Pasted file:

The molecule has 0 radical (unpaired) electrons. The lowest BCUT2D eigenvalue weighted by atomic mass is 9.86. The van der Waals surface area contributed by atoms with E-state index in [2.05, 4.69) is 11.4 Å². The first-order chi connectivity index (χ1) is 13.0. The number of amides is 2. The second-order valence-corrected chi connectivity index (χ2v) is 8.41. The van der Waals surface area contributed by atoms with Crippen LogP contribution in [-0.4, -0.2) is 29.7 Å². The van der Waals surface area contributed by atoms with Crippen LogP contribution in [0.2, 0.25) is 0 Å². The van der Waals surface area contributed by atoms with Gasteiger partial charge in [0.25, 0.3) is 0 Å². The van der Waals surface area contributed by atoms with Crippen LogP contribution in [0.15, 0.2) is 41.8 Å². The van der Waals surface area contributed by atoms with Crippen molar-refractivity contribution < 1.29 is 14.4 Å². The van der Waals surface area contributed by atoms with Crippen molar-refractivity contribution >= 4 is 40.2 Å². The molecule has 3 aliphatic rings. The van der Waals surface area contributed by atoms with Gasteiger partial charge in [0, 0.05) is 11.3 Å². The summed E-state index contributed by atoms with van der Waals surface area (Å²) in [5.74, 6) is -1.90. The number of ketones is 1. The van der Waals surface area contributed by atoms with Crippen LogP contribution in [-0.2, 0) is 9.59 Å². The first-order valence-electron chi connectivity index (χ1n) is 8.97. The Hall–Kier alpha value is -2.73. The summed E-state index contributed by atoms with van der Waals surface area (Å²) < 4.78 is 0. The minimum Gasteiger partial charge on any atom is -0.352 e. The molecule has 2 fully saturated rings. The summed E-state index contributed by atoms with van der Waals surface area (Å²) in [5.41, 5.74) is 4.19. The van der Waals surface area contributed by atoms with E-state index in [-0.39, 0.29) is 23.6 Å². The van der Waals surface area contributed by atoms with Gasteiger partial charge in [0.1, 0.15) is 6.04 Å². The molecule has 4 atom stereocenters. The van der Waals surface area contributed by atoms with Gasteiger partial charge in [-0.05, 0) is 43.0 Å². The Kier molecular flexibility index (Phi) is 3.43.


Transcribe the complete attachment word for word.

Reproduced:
The molecule has 0 radical (unpaired) electrons. The lowest BCUT2D eigenvalue weighted by atomic mass is 9.86. The van der Waals surface area contributed by atoms with E-state index in [2.05, 4.69) is 11.4 Å². The first-order chi connectivity index (χ1) is 13.0. The number of amides is 2. The second-order valence-corrected chi connectivity index (χ2v) is 8.41. The van der Waals surface area contributed by atoms with Crippen LogP contribution in [-0.4, -0.2) is 29.7 Å². The van der Waals surface area contributed by atoms with Crippen LogP contribution in [0.2, 0.25) is 0 Å². The van der Waals surface area contributed by atoms with Gasteiger partial charge in [0.25, 0.3) is 0 Å². The van der Waals surface area contributed by atoms with Crippen LogP contribution in [0.15, 0.2) is 41.8 Å². The van der Waals surface area contributed by atoms with Crippen molar-refractivity contribution < 1.29 is 14.4 Å². The van der Waals surface area contributed by atoms with Crippen molar-refractivity contribution >= 4 is 40.2 Å². The molecule has 3 aliphatic rings. The van der Waals surface area contributed by atoms with Gasteiger partial charge in [0, 0.05) is 11.3 Å². The summed E-state index contributed by atoms with van der Waals surface area (Å²) in [5.74, 6) is -1.90. The number of ketones is 1. The van der Waals surface area contributed by atoms with Crippen LogP contribution in [-0.2, 0) is 9.59 Å². The first-order valence-electron chi connectivity index (χ1n) is 8.97. The Hall–Kier alpha value is -2.73. The summed E-state index contributed by atoms with van der Waals surface area (Å²) < 4.78 is 0. The minimum Gasteiger partial charge on any atom is -0.352 e. The molecule has 2 fully saturated rings. The summed E-state index contributed by atoms with van der Waals surface area (Å²) in [5.41, 5.74) is 4.19. The van der Waals surface area contributed by atoms with E-state index in [-0.39, 0.29) is 23.6 Å². The van der Waals surface area contributed by atoms with Gasteiger partial charge in [0.1, 0.15) is 6.04 Å². The molecule has 4 atom stereocenters. The van der Waals surface area contributed by atoms with Gasteiger partial charge in [-0.05, 0) is 43.0 Å². The Kier molecular flexibility index (Phi) is 3.43.